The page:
If the fact that the circumstances the remnant of Isaiah found themselves in are so similar to those faced by the Ron Paul Revolution doesn’t convince you of this, we can more thoroughly explore the common character of the Remnant and our own movement. So what was the remnant like? Nock says that “The Remnant are those who by force of intellect are able to apprehend these principles, and by force of character are able, at least measurably, to cleave to them.” The principles he mentions are “the humane life” and the “laws of conduct” or, in other words, the nature of man and morality. Sounds a lot like Ron Paul’s description of we who have the “right answers, … [and] the right ideas.”


With this knowledge of Nock’s description of the remnant and it’s circumstance taken with Dr. Paul’s statements about our movement, we get clarity about our own position of responsibility. Ron Paul said in a campaign update from just before his congressional primary, “We can never count the remnant, but we can certainly energize those who have been identified already.” It seems clear that Dr. Paul means that we are the remnant of our time and that because we are we must be energized for our task. Indeed in his speech at that Freedom & Liberty Banquet he says just this, “Once you discover that you really understand where our problems came from and how important the philosophy of liberty is, the responsibility is a heavier burden than those who are totally naive and don’t care and don’t have any sense of responsibility, and that’s the way it is, it just happens that way, there will always be those people [who don’t understand].” What we would term sheep sounds awfully similar to Nock’s description of the masses on whose deaf ears Isaiah’s message would fall; “The mass-man is one who has neither the force of intellect to apprehend the principles issuing in what we know as the humane life, nor the force of character to adhere to those principles steadily and strictly as laws of conduct.”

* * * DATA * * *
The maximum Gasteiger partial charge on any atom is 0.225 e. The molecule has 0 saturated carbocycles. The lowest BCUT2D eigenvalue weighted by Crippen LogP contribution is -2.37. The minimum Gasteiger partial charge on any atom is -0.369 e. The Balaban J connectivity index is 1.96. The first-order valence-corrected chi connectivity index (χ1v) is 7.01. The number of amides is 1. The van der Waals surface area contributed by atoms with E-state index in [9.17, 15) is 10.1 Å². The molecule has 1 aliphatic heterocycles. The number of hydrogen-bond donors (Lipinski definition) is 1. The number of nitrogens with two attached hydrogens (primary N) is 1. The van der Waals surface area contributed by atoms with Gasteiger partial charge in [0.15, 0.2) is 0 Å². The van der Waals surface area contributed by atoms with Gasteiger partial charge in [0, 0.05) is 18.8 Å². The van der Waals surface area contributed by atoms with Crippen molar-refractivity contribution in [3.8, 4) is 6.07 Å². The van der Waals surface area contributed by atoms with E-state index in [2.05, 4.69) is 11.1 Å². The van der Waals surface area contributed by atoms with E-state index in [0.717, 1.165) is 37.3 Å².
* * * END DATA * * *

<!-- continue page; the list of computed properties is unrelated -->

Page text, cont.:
But the message one must take from our understanding of the modern Remnant is not one of despair over our inability to reach the masses or effect any sort of mass awakening. Dr. Paul has assured us he “believe[s] that numbers aren’t the answer, it’s the dedication of a small number of people … All you have to do is be in a position of influence.” Such reassurance likely reminds the patriot listener of Samuel Adam’s famous words, “It does not require a majority to prevail, but rather an irate, tireless minority keen to set brush fires in people’s minds.” Combine this with the opportunity of crisis and we have our purpose.


Dr. Paul says that there is a lot we can’t predict, but “the one thing that we can predict [is] that the currency will collapse.” Our responsibility, therefore, is to act accordingly by investing in gold, land, and other important commodities so that our wealth will survive the collapse and we can emerge from the crisis in positions of influence. As Morton Blackwell of the Leadership Institute says, “You can’t save the world if you can’t pay the rent.” But not only is economic security important to emerge in positions of influence, but we must also learn the skills of political activism. Ron Paul told us that “the Founders were more than just those who thought and read and understood what history was all about … they were also political activists.” We need to learn how to win. Take advantage of all the political training you can get. The Leadership Institute is a great resources in this regard. For those of you attending the YAL National Convention next week, take careful notes and reference them often. The crisis will come whether we’re ready or not and it is our responsibility, indeed it is our duty, to be prepared to rebuild on a foundation of freedom.